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Top rubber producer Thailand hit by fungal disease outbreak

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Top rubber producer Thailand hit by fungal disease outbreak

Patpicha Tanakasempipat

 

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FILE PHOTO: Workers move baskets filled with rubber at the central rubber market in Nong Khai, Thailand, September 16, 2015. REUTERS/Jorge Silva

 

BANGKOK (Reuters) - A key rubber tree-growing area in Thailand has been hit by an outbreak of a fungal disease, which could halve the area’s output, the country’s rubber authority said on Monday.

 

Thailand is the world’s top producer and exporter of the natural rubber, accounting for up to 40% of global rubber supply.

 

The disease, called Pestalotiopsis, has spread into Thailand after hitting plantations in neighboring Indonesia and Malaysia. The three countries account for around 70% of the world’s natural rubber production.

 

The Rubber Authority of Thailand said the disease, which causes leaves to turn yellow and spotted as it spreads, was recently found in three districts in Narathiwat, a key rubber growing province in southern Thailand.

 

Krissada Sangsing, director of the agency’s rubber research institute, said the disease threatens to cut output in the affected areas by up to 50%. The agency also told Reuters that damage was estimated to be around 100,000 rai (16,000 hectares) as of Sunday.

 

“We are committed to preventing this disease and containing it from spreading further,” Krissada said.

 

Older rubber trees are more vulnerable to the disease, which causes them to eventually lose 90% of their leaves and affects their ability to produce latex, he said.

 

Rubber farmers in the south were “very worried” about losing output amid falling rubber prices, said Uthai Sonlucksub, president of the Natural Rubber Council of Thailand.

 

“It spreads so fast. The trees are all bare and cannot be tapped at all,” Uthai told Reuters.

 

“Farmers in the affected districts are losing their income.”

 

The disease currently affects around 382,000 hectares of rubber plantations in Indonesia, especially parts of Sumatra and Kalimantan, according to the International Rubber Consortium (IRCo).

 

Indonesia already revised its natural rubber production this year due to the outbreak, expecting output to drop by 15%.

 

{Reporting by Patpicha Tanakasempipat; Editing by Emelia Sihtole-Matarise

Our Standards:The Thomson Reuters Trust Principles.)

 

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-- © Copyright Reuters 2019-10-22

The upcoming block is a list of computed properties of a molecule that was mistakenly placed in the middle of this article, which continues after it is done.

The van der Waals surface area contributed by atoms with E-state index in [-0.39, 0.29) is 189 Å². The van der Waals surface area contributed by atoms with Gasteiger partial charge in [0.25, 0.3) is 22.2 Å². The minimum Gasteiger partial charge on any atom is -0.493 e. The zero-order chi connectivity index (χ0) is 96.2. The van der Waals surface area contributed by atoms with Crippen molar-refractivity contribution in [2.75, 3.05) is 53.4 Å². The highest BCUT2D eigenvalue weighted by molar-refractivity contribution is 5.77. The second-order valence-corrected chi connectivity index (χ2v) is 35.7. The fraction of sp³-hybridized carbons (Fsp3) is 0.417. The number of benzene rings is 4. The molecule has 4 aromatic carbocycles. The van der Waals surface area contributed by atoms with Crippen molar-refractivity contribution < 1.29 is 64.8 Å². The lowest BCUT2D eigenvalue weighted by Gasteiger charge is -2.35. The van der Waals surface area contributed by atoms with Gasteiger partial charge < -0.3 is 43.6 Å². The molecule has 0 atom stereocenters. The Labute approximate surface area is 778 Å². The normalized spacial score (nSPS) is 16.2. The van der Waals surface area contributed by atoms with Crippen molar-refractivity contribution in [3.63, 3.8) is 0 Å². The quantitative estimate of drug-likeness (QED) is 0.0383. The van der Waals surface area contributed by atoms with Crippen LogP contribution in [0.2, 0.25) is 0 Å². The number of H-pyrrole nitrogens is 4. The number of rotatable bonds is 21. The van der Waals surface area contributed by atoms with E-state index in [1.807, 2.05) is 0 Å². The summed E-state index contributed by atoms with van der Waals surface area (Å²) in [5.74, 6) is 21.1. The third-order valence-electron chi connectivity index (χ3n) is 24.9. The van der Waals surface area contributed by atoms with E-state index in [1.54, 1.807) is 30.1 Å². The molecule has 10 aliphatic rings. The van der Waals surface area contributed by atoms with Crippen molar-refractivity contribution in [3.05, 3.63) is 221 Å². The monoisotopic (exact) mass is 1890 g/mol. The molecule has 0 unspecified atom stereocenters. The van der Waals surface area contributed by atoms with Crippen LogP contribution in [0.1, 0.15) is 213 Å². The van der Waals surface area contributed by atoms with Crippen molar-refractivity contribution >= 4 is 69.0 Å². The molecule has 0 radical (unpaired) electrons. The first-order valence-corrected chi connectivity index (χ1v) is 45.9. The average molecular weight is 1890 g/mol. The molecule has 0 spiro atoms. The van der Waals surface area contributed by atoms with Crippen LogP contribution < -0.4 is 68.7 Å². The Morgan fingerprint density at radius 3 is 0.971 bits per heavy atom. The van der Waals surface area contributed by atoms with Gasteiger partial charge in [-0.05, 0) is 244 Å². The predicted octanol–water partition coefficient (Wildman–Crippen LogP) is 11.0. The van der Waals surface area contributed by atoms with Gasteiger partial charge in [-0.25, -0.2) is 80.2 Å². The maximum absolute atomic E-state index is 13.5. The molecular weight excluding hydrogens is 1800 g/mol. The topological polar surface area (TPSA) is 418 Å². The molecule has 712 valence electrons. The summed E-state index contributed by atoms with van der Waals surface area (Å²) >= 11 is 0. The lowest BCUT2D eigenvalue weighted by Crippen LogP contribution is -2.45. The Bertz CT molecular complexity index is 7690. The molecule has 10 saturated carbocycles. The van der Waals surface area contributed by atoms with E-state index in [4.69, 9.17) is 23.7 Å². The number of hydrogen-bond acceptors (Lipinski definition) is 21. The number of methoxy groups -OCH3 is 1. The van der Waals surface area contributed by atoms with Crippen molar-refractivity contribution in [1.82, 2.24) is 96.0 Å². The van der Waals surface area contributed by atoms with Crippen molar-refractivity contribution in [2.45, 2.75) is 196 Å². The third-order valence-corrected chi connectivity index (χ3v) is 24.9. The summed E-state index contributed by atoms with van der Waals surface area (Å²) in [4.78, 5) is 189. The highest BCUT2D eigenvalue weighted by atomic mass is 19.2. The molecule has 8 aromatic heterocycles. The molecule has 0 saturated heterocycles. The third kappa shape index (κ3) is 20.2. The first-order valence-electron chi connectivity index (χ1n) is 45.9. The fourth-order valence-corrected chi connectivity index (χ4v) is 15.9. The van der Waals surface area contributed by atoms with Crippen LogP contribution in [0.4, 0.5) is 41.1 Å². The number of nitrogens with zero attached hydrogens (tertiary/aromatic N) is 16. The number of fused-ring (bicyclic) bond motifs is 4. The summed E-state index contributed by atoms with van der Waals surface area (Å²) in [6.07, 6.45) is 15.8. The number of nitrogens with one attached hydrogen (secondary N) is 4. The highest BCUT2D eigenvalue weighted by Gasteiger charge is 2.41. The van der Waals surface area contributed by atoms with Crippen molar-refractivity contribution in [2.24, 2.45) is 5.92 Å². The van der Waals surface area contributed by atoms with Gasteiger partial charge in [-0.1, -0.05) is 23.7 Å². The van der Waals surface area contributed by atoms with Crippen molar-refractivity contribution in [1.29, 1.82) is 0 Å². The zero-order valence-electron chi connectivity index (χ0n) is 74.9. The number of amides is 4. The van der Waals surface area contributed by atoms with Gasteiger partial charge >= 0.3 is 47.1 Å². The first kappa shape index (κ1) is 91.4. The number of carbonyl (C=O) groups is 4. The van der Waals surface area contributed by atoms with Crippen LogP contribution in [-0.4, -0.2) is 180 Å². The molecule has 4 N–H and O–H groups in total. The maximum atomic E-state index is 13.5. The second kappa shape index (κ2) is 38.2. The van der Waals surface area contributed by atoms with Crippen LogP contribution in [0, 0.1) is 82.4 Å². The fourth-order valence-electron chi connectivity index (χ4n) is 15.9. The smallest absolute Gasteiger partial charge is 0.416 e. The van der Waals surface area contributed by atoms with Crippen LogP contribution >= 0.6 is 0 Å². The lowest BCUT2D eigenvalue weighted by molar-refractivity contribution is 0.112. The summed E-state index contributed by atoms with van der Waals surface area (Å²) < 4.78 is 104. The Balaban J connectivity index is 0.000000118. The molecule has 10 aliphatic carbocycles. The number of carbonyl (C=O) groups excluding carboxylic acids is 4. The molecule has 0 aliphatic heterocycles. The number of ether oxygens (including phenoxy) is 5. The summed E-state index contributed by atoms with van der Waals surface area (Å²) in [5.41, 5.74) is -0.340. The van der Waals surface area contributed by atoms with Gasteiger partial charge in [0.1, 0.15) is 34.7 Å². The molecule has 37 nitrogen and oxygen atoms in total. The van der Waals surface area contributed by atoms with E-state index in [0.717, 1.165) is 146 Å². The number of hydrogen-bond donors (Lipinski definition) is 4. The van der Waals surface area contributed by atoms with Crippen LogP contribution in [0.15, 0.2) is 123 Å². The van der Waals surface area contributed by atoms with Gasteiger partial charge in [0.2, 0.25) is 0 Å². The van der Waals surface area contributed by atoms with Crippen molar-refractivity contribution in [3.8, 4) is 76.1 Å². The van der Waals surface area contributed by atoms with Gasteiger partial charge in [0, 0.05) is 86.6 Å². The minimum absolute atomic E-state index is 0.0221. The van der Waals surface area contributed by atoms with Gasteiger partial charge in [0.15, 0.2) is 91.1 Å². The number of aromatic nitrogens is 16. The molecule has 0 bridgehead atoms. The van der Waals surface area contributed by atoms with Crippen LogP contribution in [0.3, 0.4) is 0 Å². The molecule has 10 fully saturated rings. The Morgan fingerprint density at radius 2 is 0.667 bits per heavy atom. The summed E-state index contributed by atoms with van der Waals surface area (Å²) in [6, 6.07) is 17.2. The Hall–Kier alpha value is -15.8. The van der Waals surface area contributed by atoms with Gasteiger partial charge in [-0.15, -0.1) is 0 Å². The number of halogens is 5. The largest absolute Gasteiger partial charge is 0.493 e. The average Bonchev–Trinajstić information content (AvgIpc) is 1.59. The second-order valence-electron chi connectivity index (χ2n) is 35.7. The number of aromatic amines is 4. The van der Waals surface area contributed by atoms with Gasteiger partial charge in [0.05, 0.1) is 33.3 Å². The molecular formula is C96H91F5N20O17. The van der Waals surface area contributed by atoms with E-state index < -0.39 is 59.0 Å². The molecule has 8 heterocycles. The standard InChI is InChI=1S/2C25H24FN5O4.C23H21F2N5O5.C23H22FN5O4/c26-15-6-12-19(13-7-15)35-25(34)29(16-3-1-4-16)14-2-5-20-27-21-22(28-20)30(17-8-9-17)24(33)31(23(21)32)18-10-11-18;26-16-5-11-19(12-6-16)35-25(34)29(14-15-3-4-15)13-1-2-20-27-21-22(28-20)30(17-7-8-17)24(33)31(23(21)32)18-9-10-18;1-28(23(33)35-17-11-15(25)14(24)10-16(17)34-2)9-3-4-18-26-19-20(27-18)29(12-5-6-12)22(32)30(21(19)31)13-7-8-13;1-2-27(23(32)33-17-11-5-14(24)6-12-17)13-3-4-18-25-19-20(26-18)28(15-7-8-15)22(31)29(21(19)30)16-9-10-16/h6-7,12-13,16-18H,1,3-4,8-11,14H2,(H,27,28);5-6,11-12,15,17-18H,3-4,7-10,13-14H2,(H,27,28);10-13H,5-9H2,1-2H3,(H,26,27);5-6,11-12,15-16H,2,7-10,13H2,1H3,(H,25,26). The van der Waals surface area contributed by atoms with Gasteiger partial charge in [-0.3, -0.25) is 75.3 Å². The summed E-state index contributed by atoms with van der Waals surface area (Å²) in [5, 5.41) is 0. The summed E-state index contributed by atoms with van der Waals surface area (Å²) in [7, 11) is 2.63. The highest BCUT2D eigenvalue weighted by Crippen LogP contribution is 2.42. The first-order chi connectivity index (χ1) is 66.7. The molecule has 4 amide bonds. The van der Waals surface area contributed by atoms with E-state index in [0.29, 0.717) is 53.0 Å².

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I read the head line, and hope the "top rubber producer" was being treated alone with any of his partners for the fungal infection, poor love.

 

Then realised it was the rubber plantation, not the person owing it.

 

  • Haha 1

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24 minutes ago, Cadbury said:

Another crippling blow to Thailand's rubber industry and exports? These unexpected events just adding to an already weakening economy.

But don't worry the Baht will keep on rising... Ah the magical baht...

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Last week they said it was pythophera, aka rootrot.

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Time to put the rain making planes to use.

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Not to worry, the government will ask the banks to bail you out with some more easy to obtain loans

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The current price of rubber is depressed due to low demand and over production  and I am cynical enough to suggest that an interested party might have introduced a fungal disease to dramatically reduce latex output and push up prices. Now the government can review the proposal to subsidise growers.

 

........(thinks) What am I saying? (Note to self....'Go wash out your brain')

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It seems to me like rubber prices will rise and the producer should get more for his crop. 

Simple rule of “supply and demand”. 

The demand will not drop. 

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9 hours ago, webfact said:

Krissada Sangsing, director of the agency’s rubber research institute, said the disease threatens to cut output in the affected areas by up to 50%.

Maybe the good news is that the government can stop buying domestic rubber at above market prices as there will be a shortage in the global market supply when combined with the 15% loss from Indonesia.

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Intensive crops suffer the same issue of intensive farms.

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They should make the most of the overvalued Bht, nothings selling anyway , so fix the Trees before it’s realistic.


Sent from my iPhone using Thaivisa Connect

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3 hours ago, rhyddid said:

Intensive crops suffer the same issue of intensive farms.

Mono culture farming is a recipe for disaster, immaterial of what crop or country. Should not be allowed.

 

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